Veronica was diagnosed with low vision due to the condition accommodative esotropia at age 3, a common childhood eye condition that gave her double, blurry vision, a lack of depth perception, and limited peripheral vision. Veronica was given an IEP in kindergarten and was told her vision would improve as she got older (a common characteristic of accommodative esotropia), however, she ended up having sharp vision declines approximately every five years after that which caused her to have more difficulty seeing faraway objects and reading standard print. She started using a blindness cane at age 18 on her first day of college as a mobility aid and credits her cane as the reason she is able to travel independently and navigate her college campus.
One of the vision declines when she was 14 also involved the onset of various neurological symptoms, which four years later were confirmed to be from Chiari Malformation, a structural neurological condition that can also contribute to low vision, with symptom onset often beginning in a patient’s teenage years. Because Veronica has limited sensation in her hands from Chiari Malformation, she is unable to read Braille, though recommends that everyone learn Braille if they are able to. With the diagnosis of Chiari Malformation, Veronica’s diagnosis was updated to include decompensated strabismus about a year later, since she had vision loss from both her eyes and her brain.
Veronica uses a mix of person-first and identity-first disability language in her blog and has no preference for what language people use around her or when writing about her. However, she asks that people refrain from using terms that make disability sound miserable or awful, such as “suffering from low vision” or “plagued by Chiari Malformation.”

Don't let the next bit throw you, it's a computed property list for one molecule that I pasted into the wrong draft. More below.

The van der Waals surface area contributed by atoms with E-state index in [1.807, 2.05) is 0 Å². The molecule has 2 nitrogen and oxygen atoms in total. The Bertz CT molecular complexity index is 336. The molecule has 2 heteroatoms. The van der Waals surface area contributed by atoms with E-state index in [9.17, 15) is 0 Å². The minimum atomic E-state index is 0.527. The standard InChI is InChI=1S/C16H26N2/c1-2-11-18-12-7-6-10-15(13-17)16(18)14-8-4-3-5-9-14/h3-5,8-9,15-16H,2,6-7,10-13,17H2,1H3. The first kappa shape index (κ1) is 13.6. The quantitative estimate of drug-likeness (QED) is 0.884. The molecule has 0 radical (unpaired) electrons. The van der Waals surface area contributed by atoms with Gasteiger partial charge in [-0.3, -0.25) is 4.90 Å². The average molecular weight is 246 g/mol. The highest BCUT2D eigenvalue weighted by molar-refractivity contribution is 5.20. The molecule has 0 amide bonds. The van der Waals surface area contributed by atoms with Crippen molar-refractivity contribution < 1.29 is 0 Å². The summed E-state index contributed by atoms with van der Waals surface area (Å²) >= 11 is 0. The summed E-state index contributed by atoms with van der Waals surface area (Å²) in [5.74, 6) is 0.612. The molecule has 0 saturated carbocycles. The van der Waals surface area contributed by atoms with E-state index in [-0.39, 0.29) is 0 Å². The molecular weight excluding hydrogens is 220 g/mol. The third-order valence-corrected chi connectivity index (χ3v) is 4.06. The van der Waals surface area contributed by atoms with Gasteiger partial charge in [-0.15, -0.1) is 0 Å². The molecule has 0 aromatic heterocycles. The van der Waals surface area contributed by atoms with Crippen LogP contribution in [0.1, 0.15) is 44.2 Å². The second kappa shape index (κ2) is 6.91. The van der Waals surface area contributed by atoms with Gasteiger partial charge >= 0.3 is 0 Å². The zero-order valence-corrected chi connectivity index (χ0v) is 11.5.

Veronica’s Favorite Posts
Wondering where to start reading? Here are ten of Veronica’s favorite posts/series she has written:
- Common Classroom Accommodations For Low Vision
- Dear Elementary School Teacher
- How To Create A Disability Services File
- Navigating College Campuses series
- Ten Spooky Inaccessible Assignments and How To Fix Them
- How To Use VoiceOver For Beginners
- How To Write Alt Text and Image Descriptions for the Visually Impaired
- Mouse Pointers and Low Vision
- How Do People With Visual Impairments series
- Explaining Chiari Malformation in Seven Words or Less
Want to stay up-to-date with everything related to Veronica With Four Eyes? Here are some ways to follow Veronica (though be warned that she runs into walls sometimes):
- Get emails with the full text of new posts as they are released by signing up for free email alerts at the bottom of any page on the website. Rest assured, you will not receive any spam emails and your information will not be released to any third parties
- Follow Veronica on Twitter @veron4ica for a mix of original content and retweets from other accounts related to visual impairment and assistive technology
- Follow Veronica on Pinterest @veron4ica and see posts organized in a visual way
- Connect with Veronica on LinkedIn for more technical details about her work and her latest resume and certifications.
- Use the “Contact” page for further inquiries including guest posts, speaking engagements, reprinting posts, and other information. Please do not repost content without prior permission.